What to See Seeing a show in Vegas is another must. Though the new generation of shows like Wynn's Le Reve and Bellagio's O dazzle audiences with death-defying aquabatics, the old guard of shows is not to be missed. If Showgirls starlets Nomi Malone and Cristal Connors were in a real show, it would be Jubilee! at Bally's. The elaborate production has over 1,000 extravagant costumes, primarily designed by Bob Mackie, and opens with 40 perfectly coiffed men singing about their love of girls. The 45 "girls" they're singing about are topless, of course, and the cast proceeds to act out scenes from a sinking Titanic and the story of Samson and Delilah. Going strong more than 25 years, the show still delivers pure entertainment.

Cirque du Soleil's theatrical epics Ka, Mystere, and Zumanity are of queer interest, as is the aforementioned Le Reve, created by former Cirque creative director Franco Dragone. The Phantom of the Opera has been scaled down to 95 tightly choreographed minutes, renamed Phantom, and directed in lavish Vegas style in a theater in the Venetian custom-designed by Andre Lloyd Webber himself, with multiple chandeliers.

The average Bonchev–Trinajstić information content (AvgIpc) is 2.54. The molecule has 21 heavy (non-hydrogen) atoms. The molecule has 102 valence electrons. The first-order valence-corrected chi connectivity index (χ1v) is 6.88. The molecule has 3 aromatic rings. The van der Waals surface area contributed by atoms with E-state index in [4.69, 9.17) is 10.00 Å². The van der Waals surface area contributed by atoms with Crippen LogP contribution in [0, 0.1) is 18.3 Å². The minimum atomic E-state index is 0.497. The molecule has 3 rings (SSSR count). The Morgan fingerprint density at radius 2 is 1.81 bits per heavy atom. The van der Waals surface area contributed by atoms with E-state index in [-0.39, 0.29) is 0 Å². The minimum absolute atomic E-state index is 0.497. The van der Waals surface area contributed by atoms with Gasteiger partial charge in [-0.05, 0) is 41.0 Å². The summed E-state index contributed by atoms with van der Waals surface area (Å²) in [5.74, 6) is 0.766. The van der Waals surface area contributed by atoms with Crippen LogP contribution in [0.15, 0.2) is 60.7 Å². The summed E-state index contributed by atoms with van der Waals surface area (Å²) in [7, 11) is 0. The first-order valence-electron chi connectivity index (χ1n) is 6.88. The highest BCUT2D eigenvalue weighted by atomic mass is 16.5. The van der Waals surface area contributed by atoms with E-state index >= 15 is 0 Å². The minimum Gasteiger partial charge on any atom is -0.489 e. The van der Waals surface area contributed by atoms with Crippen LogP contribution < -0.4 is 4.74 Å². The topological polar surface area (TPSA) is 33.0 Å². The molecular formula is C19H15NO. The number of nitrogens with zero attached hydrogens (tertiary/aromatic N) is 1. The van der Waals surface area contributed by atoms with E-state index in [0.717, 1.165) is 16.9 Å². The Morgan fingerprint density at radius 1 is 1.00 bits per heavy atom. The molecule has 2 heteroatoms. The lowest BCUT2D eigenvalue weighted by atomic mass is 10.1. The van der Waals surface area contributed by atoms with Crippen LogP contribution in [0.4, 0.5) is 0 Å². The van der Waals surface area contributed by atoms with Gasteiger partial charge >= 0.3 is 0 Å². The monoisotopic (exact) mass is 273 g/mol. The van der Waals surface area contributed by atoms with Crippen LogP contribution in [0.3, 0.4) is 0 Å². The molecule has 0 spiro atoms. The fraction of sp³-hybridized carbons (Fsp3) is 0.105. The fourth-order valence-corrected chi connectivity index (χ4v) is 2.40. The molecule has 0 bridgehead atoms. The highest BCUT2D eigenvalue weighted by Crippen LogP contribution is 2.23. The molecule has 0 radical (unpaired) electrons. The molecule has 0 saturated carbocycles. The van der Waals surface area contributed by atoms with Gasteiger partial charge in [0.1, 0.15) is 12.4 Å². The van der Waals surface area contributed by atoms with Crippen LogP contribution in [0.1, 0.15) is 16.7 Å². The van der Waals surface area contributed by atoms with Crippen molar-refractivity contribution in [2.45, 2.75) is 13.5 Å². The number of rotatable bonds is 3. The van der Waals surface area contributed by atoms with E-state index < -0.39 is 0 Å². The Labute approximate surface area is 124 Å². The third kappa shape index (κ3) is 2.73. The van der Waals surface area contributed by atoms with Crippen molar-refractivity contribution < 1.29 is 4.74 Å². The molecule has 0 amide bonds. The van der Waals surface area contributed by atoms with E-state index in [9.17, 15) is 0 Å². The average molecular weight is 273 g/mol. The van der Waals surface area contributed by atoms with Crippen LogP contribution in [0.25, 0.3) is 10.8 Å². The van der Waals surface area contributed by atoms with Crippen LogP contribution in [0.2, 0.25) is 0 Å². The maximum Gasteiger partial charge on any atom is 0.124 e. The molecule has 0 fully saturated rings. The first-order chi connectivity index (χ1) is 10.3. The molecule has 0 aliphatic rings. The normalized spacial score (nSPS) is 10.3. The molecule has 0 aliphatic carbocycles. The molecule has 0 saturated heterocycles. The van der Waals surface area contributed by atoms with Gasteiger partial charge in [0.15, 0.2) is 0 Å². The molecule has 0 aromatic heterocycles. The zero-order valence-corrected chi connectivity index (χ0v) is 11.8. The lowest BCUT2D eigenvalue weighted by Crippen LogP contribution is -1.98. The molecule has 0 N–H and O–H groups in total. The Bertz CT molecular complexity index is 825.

Male revue shows like Rio's Chippendales (v), the Stratosphere's American Storm, and Excalibur's Thunder From Down Under were produced for women and are generally filled with bachelorette party crowds, but they officially welcome gay men -- who "add a little excitement to the show," according to Alex Schechter, director of operations for the latter two.

A much anticipated boy burlesque show called Ivan Kane's Stormy Monday will be coming to Forty Deuce at Mandalay Bay (3930 Las Vegas Boulevard South, 702-632-9442) on Monday nights. For smaller treats, Little Legends at the popular gay nightclub Krave (3663 Las Vegas Blvd. South, 702-836-0830, is a must-see, featuring "little-people" impersonations of pop stars such as Michael Jackson, Madonna, Britney Spears, Jennifer Lopez, and Cher. The show manages to be entertaining without being exploitative -- a feat Las Vegas often pulls off with acumen.